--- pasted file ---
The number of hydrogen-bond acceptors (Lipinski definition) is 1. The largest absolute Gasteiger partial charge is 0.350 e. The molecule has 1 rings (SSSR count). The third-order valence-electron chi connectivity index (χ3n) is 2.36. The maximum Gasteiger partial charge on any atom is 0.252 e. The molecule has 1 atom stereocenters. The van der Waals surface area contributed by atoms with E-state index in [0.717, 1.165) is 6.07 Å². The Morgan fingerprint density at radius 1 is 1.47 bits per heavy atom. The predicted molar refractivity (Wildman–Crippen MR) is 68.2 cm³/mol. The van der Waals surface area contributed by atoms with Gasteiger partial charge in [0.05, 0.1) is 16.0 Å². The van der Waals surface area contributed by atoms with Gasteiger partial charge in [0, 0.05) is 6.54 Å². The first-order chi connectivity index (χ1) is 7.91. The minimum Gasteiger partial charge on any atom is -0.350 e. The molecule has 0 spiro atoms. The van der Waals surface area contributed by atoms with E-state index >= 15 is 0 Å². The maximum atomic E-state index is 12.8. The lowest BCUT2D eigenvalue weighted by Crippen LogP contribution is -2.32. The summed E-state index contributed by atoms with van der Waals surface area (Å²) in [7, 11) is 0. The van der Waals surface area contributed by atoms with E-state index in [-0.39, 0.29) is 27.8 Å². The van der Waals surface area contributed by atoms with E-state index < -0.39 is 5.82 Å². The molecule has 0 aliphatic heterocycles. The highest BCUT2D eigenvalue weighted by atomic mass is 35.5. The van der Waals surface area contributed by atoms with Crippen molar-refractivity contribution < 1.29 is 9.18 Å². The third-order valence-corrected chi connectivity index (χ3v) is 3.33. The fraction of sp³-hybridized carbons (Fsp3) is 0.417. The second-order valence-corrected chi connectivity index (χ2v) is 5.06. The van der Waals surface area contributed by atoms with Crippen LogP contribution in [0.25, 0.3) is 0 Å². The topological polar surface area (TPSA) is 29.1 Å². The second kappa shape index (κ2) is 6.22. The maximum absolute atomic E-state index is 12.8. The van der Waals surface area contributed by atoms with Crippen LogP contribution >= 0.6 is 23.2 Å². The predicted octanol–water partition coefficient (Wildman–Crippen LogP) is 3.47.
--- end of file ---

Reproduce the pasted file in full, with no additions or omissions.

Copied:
The number of hydrogen-bond acceptors (Lipinski definition) is 1. The largest absolute Gasteiger partial charge is 0.350 e. The molecule has 1 rings (SSSR count). The third-order valence-electron chi connectivity index (χ3n) is 2.36. The maximum Gasteiger partial charge on any atom is 0.252 e. The molecule has 1 atom stereocenters. The van der Waals surface area contributed by atoms with E-state index in [0.717, 1.165) is 6.07 Å². The Morgan fingerprint density at radius 1 is 1.47 bits per heavy atom. The predicted molar refractivity (Wildman–Crippen MR) is 68.2 cm³/mol. The van der Waals surface area contributed by atoms with Gasteiger partial charge in [0.05, 0.1) is 16.0 Å². The van der Waals surface area contributed by atoms with Gasteiger partial charge in [0, 0.05) is 6.54 Å². The first-order chi connectivity index (χ1) is 7.91. The minimum Gasteiger partial charge on any atom is -0.350 e. The molecule has 0 spiro atoms. The van der Waals surface area contributed by atoms with E-state index >= 15 is 0 Å². The maximum atomic E-state index is 12.8. The lowest BCUT2D eigenvalue weighted by Crippen LogP contribution is -2.32. The summed E-state index contributed by atoms with van der Waals surface area (Å²) in [7, 11) is 0. The van der Waals surface area contributed by atoms with E-state index in [-0.39, 0.29) is 27.8 Å². The van der Waals surface area contributed by atoms with E-state index < -0.39 is 5.82 Å². The molecule has 0 aliphatic heterocycles. The highest BCUT2D eigenvalue weighted by atomic mass is 35.5. The van der Waals surface area contributed by atoms with Crippen molar-refractivity contribution < 1.29 is 9.18 Å². The third-order valence-corrected chi connectivity index (χ3v) is 3.33. The fraction of sp³-hybridized carbons (Fsp3) is 0.417. The second-order valence-corrected chi connectivity index (χ2v) is 5.06. The van der Waals surface area contributed by atoms with Crippen LogP contribution in [0.25, 0.3) is 0 Å². The topological polar surface area (TPSA) is 29.1 Å². The second kappa shape index (κ2) is 6.22. The maximum absolute atomic E-state index is 12.8. The van der Waals surface area contributed by atoms with Crippen LogP contribution >= 0.6 is 23.2 Å². The predicted octanol–water partition coefficient (Wildman–Crippen LogP) is 3.47.